“For those of us who go to the market to buy vegetables and other basic commodities, sometimes you meet vendors who will be requesting CFA instead of Dalasi. The fishermen and butchers are the worst as most of them request for CFA instead of the Gambian Dalasi,” she said.
This housewife said the economic implication this causes is obvious as even uneducated people know how bad it is to the economy of The Gambia.
“The other thing is the government should control the CFA exchange rates in Farafenni and other border villages. We have many people who are exchanging Dalasi for CFA in Farafenni and they don’t have any fixed rate. The rate fluctuates on a daily basis,” she said.
She alleged that there are some people who cross the border from Senegal with their commodities for sales in Farafenni are the ones requesting for payment in CFA instead of Dalasi.
“Most of the time these are the people who request CFA. The government should come up with measures to discourage this dubious activity,” she said.
Nfarama Ceesay, a farmer in Farafenni said when Tobaski is fast approaching they face a lot of challenges because most of the rams they buy are from Senegal.
“Some of these businessmen during Tobaski will deliberately refuse to sell their rams in Dalasi. They will ask us to change our Dalasi to CFA in order to buy their rams, which is not fair,” he said.
Mr Ceesay said it is the responsibility of the government to put an embargo on such.
“Our Dalasi should be respected and it should have value in the Gambia. We want the authorities to stop the use of CFA as a business currency in Farafenni and in other villages that are close to the borders,” Ceesay said.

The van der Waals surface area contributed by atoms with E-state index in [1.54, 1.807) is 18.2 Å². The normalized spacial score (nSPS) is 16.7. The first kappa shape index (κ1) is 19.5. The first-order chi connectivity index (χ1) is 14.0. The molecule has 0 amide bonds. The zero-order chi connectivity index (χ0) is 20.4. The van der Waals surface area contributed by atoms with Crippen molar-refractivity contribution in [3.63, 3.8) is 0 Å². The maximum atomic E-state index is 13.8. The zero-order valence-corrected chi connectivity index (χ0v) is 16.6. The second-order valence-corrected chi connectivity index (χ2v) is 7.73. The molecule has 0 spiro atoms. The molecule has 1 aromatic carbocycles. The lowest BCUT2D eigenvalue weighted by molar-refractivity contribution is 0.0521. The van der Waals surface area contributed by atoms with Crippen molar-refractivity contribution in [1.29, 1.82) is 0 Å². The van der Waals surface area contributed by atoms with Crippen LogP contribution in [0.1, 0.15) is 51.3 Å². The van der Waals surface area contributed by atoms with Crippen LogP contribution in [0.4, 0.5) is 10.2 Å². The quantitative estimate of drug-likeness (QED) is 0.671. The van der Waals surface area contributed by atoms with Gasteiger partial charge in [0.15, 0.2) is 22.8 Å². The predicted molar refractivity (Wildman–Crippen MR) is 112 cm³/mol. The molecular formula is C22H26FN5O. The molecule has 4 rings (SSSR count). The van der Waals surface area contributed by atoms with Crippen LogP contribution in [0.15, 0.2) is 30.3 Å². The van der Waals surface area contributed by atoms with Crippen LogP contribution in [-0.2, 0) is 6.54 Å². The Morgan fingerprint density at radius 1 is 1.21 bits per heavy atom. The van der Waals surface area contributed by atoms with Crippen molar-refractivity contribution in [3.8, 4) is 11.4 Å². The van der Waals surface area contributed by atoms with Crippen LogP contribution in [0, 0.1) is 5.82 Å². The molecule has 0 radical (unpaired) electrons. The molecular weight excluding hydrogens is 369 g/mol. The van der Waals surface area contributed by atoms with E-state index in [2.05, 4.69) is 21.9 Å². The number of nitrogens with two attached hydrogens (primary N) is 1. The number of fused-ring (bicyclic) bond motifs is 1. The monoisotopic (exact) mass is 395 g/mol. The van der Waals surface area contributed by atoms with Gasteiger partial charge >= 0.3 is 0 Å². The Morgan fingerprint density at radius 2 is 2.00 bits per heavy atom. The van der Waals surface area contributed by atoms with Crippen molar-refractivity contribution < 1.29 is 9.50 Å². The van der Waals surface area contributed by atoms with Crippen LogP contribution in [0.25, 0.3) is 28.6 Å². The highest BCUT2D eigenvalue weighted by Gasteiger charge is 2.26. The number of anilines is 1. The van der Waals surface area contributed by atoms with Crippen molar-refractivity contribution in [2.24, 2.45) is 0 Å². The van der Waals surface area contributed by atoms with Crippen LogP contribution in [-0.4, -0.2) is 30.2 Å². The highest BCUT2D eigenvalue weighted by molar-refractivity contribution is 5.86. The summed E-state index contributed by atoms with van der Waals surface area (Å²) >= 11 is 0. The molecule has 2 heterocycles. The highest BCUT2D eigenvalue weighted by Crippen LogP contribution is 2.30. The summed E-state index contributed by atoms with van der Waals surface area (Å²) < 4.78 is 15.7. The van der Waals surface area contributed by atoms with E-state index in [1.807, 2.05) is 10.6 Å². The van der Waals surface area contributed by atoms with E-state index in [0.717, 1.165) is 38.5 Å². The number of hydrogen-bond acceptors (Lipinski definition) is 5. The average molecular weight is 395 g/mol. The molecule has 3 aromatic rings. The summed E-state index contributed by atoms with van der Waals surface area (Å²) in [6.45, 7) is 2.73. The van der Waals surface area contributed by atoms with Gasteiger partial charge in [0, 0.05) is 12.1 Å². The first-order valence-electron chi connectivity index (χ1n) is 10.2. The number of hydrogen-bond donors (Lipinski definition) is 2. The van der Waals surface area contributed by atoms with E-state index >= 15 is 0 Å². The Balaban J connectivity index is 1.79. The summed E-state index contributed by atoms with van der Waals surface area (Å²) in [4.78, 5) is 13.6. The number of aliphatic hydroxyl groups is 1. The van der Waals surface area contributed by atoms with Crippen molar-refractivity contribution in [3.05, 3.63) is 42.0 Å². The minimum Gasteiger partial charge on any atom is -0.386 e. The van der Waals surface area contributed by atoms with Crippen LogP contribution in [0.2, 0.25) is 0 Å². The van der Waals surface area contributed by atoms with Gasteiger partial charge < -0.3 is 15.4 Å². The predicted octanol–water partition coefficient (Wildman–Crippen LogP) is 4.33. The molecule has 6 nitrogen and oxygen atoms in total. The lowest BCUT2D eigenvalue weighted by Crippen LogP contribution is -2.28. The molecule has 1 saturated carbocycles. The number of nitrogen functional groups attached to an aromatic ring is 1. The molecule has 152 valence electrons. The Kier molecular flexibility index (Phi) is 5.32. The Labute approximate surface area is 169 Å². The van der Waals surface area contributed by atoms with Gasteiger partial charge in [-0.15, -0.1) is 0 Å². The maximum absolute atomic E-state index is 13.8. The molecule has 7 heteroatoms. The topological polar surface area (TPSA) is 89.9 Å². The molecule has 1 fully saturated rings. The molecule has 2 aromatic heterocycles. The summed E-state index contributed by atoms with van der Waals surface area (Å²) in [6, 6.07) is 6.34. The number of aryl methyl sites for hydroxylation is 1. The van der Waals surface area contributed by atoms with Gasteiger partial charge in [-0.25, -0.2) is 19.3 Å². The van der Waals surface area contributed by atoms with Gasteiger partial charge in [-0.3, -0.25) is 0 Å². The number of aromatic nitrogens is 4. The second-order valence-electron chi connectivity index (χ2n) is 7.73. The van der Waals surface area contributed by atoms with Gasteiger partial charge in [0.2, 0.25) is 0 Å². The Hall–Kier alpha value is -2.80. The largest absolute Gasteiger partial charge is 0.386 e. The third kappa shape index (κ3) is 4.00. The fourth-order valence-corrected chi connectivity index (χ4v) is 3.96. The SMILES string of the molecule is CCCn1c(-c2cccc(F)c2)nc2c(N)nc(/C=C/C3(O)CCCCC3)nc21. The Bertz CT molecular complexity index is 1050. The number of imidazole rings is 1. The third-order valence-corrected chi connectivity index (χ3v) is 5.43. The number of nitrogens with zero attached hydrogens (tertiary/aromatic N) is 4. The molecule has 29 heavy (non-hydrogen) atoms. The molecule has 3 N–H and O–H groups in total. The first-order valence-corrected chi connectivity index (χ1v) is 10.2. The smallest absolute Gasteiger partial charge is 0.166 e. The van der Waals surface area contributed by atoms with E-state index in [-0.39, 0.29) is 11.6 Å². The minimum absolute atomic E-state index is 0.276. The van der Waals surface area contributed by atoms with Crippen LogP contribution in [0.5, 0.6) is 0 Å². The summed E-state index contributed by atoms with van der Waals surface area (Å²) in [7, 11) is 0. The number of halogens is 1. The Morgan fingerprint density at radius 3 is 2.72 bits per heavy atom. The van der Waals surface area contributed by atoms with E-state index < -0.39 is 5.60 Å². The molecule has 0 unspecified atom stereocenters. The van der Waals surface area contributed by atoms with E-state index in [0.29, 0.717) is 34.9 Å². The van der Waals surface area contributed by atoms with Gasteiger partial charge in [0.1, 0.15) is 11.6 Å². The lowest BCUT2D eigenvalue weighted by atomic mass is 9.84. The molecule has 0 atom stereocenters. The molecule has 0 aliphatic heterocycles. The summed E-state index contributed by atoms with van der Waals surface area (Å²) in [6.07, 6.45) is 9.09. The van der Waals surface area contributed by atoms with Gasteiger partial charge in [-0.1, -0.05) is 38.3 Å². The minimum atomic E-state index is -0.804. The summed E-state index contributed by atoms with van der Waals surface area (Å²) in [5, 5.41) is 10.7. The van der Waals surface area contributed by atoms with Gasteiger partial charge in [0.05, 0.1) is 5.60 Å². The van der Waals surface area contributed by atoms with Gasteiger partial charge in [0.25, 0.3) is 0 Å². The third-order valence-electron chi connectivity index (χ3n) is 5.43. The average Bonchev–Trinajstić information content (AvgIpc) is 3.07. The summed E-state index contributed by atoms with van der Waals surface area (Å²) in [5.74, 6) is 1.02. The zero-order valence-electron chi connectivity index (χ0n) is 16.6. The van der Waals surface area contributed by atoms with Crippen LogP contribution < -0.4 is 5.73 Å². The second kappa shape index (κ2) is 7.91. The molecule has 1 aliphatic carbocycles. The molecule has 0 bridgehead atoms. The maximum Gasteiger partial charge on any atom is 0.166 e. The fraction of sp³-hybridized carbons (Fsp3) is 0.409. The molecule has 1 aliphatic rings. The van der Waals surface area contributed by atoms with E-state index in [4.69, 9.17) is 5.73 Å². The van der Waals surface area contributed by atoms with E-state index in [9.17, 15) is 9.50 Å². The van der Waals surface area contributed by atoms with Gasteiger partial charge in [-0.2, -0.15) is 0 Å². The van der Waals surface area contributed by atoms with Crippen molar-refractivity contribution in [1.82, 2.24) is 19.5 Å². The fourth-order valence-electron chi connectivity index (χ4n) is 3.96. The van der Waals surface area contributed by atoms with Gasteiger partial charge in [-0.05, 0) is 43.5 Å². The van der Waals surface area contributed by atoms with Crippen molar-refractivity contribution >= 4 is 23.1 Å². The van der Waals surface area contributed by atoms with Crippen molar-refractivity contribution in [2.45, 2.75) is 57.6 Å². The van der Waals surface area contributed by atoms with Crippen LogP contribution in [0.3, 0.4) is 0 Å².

This subsistence farmer said exploitation starts with the mindset because allowing for the use of foreign currency is one way of participating in depreciating the Dalasis.
“Looking at the exchange rates it manifests how the Gambian Dalasi is dropping its value.
The CAF is gaining more value than the Gambian dalasi day by day,” he noted.
Honourable Sankung Dampha, the National Assembly Member for Illiasa Constituency said the use of CFA in Farafenni is not new.
“This trend has been going on for decades. We all know that it has some negative implications to our economy. Farefenni is close to the border, many of the business owners are from Senegal so they prefer to sell their goods using CFA rather than the Gambian Dalasi,” the lawmaker said.
The legislator said Farafenni is one of the busiest towns in his constituency where a lot of economic activities occur on a daily basis.
“The Gambian Dalasi is not totally condemned but CFA has power. Most of the businessmen buy their goods from Senegal and resell them in Farefenni. I think this is part of the reason why CFA is frequently used in Farafenni more than any other borderline town,” he said.
Honourable Dampha said probably it will be very difficult for the use of CFA to be stopped in Farafenni, but if stakeholders work together it can be minimized. He attested that looking at the whole issue it has some negative economic implication to the economy of the Gambia.